By Russ Walsh
I was sitting in the stands at Citizens Bank Park on Tuesday, June 8, as the Philadelphia Phillies took on the Atlanta Braves. It was the third inning, and the Braves held a 2-0 lead. With the Phillies’ Alec Bohm on third and Ronald Torreyes on first, and no outs, pitcher Aaron Nola came to the plate. Manager Joe Girardi gave the bunt sign. Normally with runners on first and third, a manager has his pitcher bunt to move an additional runner into scoring position. In this case, however, Girardi signaled for a safety squeeze. Nola got a beautiful bunt down toward the charging Atlanta first baseman Freddie Freeman, and Bohm scored easily. One run, one runner moved into scoring position, one very productive out from a pitcher.
I rose to applaud, but before I sat back down, I was saddened by the thought that this is a play that I may never see again. If the National League adopts the designated hitter for the 2022 season, as it appears they most likely will, some position player would have been up in that spot, and some run probability chart would have told the manager that bunting in this situation would reduce the chances of scoring more than one run in the inning. Result? Some .240 hitter swinging for the fences.
I get it. Nobody but the coach of a poor-hitting Little League team really loves the sacrifice bunt. Heck, even as a lifetime .230 hitter in Babe Ruth League baseball, I hated to see the coach flash me the bunt sign. Every hitter, even the poor ones, wants to have a chance to swing away during those very few times a game they get to bat. Even one of the great bunters of all time, the Phillies’ Richie Ashburn, hated a particular kind of sacrifice bunt. As an announcer for the Phillies after his playing days, he would moan in protest whenever a manager ordered a pitcher to bunt, as Nola was, with runners on first and third. I can still hear his lament now: “Why would you just give up an out here?”
And that “giving up an out” is exactly what threatens the bunt in the modern game. Baseball analytics has shown that bunting almost always reduces run expectancy. Analytics have shown that outs may be the most precious commodity to a ball club. Preserving outs and increasing run expectancy have become goals for the modern manager, and so the bunt moves inexorably towards the fate of the dodo.
It wasn’t always that way. In the early 1990s, Pittsburgh Pirates manager Jim Leyland often had his No. 2 hitter, Jay Bell, sacrifice even in the first inning. Bell was considered an ideal No. 2 hitter because he could get the bunt down successfully. He led the league in sacrifice bunts in 1990 with 39 and 1991 with 30. Leyland always wanted to get that first run of the game on the board. In the late ‘70s and early ‘80s, the Houston Astros had their own designated bunting coach, Bunny Mick, and a designated bunting practice field in Spring Training. Mick taught all Astros players, and particularly the pitchers, the art of the sacrifice bunt: square around early, start with the bat at the top of the strike zone, work down to the ball. His star pupil was pitcher Joe Niekro, who from 1979-1980 laid down 31 successful sacrifice bunts in 32 attempts.
The sacrifice bunt is being used less and less in the pro game, and with reduced use has apparently come reduced proficiency in getting a good bunt down. Increased velocity of pitches has also contributed to making bunting a more difficult task.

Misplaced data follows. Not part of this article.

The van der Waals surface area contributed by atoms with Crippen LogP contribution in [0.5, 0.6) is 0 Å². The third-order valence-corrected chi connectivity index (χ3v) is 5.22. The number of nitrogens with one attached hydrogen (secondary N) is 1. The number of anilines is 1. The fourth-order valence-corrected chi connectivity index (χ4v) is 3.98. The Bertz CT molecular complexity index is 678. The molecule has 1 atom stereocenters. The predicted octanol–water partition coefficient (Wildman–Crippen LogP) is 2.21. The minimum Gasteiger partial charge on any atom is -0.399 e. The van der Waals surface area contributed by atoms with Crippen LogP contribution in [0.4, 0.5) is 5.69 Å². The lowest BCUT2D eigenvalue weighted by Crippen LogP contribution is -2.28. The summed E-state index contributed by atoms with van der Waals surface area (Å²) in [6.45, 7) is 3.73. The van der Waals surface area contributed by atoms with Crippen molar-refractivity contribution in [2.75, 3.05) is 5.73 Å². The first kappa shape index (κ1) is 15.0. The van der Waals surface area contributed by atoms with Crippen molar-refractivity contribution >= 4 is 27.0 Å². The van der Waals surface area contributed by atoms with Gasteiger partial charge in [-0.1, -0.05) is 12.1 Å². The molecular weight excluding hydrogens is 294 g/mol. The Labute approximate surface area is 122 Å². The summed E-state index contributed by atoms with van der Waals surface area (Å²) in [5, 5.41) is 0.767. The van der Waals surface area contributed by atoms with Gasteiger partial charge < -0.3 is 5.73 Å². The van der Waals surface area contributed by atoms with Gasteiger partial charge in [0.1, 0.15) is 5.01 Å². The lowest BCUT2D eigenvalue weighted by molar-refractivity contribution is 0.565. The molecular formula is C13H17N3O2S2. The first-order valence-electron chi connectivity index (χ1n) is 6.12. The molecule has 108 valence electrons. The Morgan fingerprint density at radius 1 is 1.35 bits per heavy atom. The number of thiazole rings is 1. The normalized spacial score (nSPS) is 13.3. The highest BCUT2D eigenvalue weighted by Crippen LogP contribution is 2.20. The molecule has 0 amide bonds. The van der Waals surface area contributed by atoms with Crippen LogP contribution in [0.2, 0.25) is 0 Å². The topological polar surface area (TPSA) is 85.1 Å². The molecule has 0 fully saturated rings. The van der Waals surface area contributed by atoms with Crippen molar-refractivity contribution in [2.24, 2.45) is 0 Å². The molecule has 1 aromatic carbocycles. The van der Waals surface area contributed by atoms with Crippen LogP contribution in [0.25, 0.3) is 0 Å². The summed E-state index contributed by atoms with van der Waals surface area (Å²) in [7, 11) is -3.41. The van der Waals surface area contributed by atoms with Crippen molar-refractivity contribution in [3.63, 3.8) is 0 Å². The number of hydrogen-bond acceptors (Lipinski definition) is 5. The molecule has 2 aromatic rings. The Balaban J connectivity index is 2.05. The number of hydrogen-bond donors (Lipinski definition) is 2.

And still, I lament the passing of the sacrifice bunt. The bunt is one of those small ball plays that adds enjoyment and texture to the game. As each at-bat moves seemingly inexorably toward a home run or strikeout result, it also loses something of what makes it such an incredibly joyful contest to watch. Baseball at its best is a chess match. Not just manager vs. manager strategy, but pitcher vs. batter strategy, runner vs. pitcher/catcher strategy, defensive positioning strategy, starter/reliever strategy, double switch strategy and the agony of the decision to remove a starting pitcher who is pitching well for a pinch-hitter. The sacrifice bunt is a key part of that complex baseball maneuvering.
Here is a metric I would like all Major League managers to consider. The team that scores first in a game wins 68.9 percent of the time. Maybe old Jim Leyland was onto something. It seems a good idea to get that first run on the board, even if it means using the sacrifice bunt, giving up an out, and perhaps reducing total run expectancy a bit. The sacrifice bunt, used properly, can increase single run expectancy, and sometimes that may be what you want. If I have Jacob deGrom or Zack Wheeler on the mound, an early run might be all I need.
Most fans want more offense I suppose, and the designated hitter will provide that, but I prefer the good old fashioned pitchers’ duel where the sacrifice bunt that might lead to the only run scored in the game is in play.
On Thursday, June 10, I was in the stands again, this time with my son, Bruce, as the Phillies’ Zack Wheeler and the Braves’ Ian Anderson engaged in just such a duel. In the third inning, Anderson appeared at the plate with one out and Kevan Smith at first base after a single. Braves manager Brian Snitker ordered a bunt. When Anderson failed in two attempts and the count ran to 1-2, I turned to Bruce and asked, “Does he still have him bunting here with two strikes?” My son said, “Yeah, because mostly he doesn’t care if he strikes out, but he doesn’t want Anderson to hit into a double play with [Ronald] Acuña Jr. on deck.” So, there it is: just another worthy use of the attempted sacrifice bunt.
Russ Walsh is a retired teacher with a particular interest in the history and mystery of the game of baseball. He writes for the SABR BioProject and Games Project and maintains his own blog, The Faith of a Phillies Fan. Contact Russ on Twitter @faithofaphilli1.